Friday, July 30, 2010

Montessori Elementary Curriculum: When to Tell The Five Great Lessons

One thing has been well established by our experience: that facts are of less interest to the child than the way in which those facts have been discovered. Thus children may be led to the history of human achievement, in which they want to take their part. ~ Maria Montessori, To Educate the Human Potential

NAMC Montessori elementary curriculum when to tell the five great lessons stories
The telling of the Five Great Lessons is a much-loved Montessori tradition. The stories are typically told at the beginning of the Montessori school year (within the first eight weeks) to Year 1 and other lower elementary students (6-9s), with upper elementary students (9-12s) invited to join in. Many upper elementary students choose to hear the stories every year in the Montessori classroom. These older students often reflect on what they have learned since last hearing the stories.

Each Montessori teacher will tell the stories in his/her own way. Although there have been a great many interpretations of the five Great Lessons over the last century, the fundamental purpose of the lessons remains the same: to inspire awe, excitement, and curiosity in the students. To that end, the stories are best told passionately, with a sense of drama and wonder, using gestures, actions, animated facial expressions and vocal tones. This is one of the few instances where the Montessori teacher takes center stage!

The Montessori Five Great Lessons span about 15 billion years and follow the development of the universe, earth, life, and the inventions of written language and numbers. Here is a brief outline of each lesson:

Montessori Elementary Curriculum: When to Tell The Five Great Lessons

NAMC Montessori elementary curriculum when to tell the five great lessons stories volcano experiment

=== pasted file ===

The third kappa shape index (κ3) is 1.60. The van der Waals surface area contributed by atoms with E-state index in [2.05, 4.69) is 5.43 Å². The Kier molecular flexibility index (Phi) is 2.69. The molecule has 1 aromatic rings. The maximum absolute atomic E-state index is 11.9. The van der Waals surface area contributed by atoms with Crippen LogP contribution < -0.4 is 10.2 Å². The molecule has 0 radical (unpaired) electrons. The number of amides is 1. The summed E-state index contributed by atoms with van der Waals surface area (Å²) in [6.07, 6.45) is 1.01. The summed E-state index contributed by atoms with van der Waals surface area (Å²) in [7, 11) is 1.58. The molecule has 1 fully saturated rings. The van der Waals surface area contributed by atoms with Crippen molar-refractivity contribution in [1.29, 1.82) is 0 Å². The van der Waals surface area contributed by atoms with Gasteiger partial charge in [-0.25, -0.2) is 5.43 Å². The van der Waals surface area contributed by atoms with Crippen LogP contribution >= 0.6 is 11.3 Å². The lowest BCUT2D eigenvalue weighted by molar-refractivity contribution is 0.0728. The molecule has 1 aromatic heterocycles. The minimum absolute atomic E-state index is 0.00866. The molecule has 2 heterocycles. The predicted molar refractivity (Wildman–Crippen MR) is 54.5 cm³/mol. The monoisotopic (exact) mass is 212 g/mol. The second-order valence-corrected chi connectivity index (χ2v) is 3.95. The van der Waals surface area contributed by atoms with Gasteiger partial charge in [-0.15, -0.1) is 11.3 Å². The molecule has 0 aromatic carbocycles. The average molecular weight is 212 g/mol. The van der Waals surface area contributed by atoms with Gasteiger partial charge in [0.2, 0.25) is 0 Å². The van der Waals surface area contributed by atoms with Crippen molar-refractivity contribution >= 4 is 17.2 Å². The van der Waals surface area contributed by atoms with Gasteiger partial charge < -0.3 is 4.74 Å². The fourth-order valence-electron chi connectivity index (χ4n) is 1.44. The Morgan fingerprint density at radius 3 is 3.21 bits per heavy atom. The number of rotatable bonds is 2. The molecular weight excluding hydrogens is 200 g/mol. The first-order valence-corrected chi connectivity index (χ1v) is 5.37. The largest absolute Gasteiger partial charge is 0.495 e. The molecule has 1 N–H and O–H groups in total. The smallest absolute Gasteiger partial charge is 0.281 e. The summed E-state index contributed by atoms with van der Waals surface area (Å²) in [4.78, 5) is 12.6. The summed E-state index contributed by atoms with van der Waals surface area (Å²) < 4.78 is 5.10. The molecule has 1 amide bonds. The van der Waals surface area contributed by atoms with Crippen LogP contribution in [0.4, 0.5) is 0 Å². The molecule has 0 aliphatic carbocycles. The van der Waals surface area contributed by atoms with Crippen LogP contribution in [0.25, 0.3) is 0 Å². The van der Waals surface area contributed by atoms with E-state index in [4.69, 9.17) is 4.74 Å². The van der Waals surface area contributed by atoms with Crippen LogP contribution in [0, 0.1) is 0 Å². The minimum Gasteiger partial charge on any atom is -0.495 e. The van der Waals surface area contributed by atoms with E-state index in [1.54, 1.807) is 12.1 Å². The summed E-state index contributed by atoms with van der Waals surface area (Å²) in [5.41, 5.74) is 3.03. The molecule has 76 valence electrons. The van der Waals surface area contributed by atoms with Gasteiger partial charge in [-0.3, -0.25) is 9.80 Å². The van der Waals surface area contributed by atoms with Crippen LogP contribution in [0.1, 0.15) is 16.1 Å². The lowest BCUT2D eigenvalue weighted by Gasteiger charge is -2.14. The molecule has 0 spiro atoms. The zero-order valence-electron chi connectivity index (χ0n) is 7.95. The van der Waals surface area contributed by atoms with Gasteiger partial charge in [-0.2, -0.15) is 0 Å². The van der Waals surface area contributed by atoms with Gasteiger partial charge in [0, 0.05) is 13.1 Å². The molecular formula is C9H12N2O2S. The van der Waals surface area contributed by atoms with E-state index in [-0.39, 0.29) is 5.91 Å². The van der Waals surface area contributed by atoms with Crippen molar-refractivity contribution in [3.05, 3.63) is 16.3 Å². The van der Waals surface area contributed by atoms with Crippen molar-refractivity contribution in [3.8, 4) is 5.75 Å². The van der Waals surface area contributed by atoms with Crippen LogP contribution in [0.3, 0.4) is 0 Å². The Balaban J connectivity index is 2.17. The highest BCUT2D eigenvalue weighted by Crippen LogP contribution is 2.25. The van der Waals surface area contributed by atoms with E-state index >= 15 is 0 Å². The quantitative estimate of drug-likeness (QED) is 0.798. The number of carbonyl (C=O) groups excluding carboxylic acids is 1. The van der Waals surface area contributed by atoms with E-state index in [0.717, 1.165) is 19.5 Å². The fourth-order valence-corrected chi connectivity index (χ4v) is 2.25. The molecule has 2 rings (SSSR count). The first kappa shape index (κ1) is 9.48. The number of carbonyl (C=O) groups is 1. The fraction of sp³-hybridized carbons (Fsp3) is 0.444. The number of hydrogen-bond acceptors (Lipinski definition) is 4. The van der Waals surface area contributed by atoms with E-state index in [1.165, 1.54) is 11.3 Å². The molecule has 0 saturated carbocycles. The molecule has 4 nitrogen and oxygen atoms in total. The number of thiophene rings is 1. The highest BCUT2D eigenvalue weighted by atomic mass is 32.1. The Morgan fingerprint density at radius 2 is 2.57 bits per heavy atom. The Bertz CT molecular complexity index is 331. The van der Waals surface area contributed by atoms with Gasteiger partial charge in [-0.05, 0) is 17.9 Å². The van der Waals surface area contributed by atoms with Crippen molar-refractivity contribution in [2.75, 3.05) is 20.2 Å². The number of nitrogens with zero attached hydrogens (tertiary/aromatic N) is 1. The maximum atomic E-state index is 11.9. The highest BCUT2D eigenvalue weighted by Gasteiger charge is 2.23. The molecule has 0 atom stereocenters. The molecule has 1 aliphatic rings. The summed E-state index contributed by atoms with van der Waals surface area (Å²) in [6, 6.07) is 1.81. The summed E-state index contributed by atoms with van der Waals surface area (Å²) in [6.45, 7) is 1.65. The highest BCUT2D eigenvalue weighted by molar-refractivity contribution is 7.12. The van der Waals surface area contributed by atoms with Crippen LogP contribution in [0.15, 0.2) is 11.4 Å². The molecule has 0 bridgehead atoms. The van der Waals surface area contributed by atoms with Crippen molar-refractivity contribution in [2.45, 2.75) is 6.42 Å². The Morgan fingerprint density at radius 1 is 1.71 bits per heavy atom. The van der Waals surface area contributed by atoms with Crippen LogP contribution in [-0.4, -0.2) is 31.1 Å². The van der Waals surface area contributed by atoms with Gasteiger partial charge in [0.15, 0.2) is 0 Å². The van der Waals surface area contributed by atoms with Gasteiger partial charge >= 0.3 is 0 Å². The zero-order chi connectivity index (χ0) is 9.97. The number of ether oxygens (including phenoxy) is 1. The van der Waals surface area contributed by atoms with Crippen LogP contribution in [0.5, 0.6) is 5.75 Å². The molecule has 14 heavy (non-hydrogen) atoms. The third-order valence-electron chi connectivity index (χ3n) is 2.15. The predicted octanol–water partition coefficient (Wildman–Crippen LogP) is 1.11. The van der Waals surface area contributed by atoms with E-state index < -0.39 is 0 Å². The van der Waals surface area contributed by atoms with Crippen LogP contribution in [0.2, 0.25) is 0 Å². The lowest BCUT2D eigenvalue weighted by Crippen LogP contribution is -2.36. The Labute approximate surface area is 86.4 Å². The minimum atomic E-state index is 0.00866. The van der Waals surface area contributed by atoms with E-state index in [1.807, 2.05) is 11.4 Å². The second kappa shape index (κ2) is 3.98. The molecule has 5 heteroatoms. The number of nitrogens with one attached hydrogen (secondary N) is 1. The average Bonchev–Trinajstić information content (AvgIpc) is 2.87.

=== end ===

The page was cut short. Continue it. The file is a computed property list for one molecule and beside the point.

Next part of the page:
• The Beginning of the Universe and Earth - This story introduces students to the formation of the universe, stars, and solar system, with a focus on the earth’s early development.
  • Life Comes to Earth - This story introduces students to the earth’s earliest life forms and how they adapted to the earth’s changing conditions.
  • Humans Come to Earth - This story introduces students to the appearance of humans on earth.
  • How Writing Began - This story introduces students to how humans invented written language.
  • How Numbers Began - This story introduces students to how humans invented numbers and mathematics.
As you can see, there is plenty of material to cover in between the telling of the Lessons. While it is important to tell the First Great Lesson as early in the Montessori school year as possible, time should be left between the Great Lessons to give Montessori students the opportunity to explore the information contained within them. Rushing through the Montessori Great Lessons bombards children with information, thus negating the importance of that knowledge.

In upcoming articles, we will further explore the Five Great Lessons and their importance in the Montessori elementary curriculum.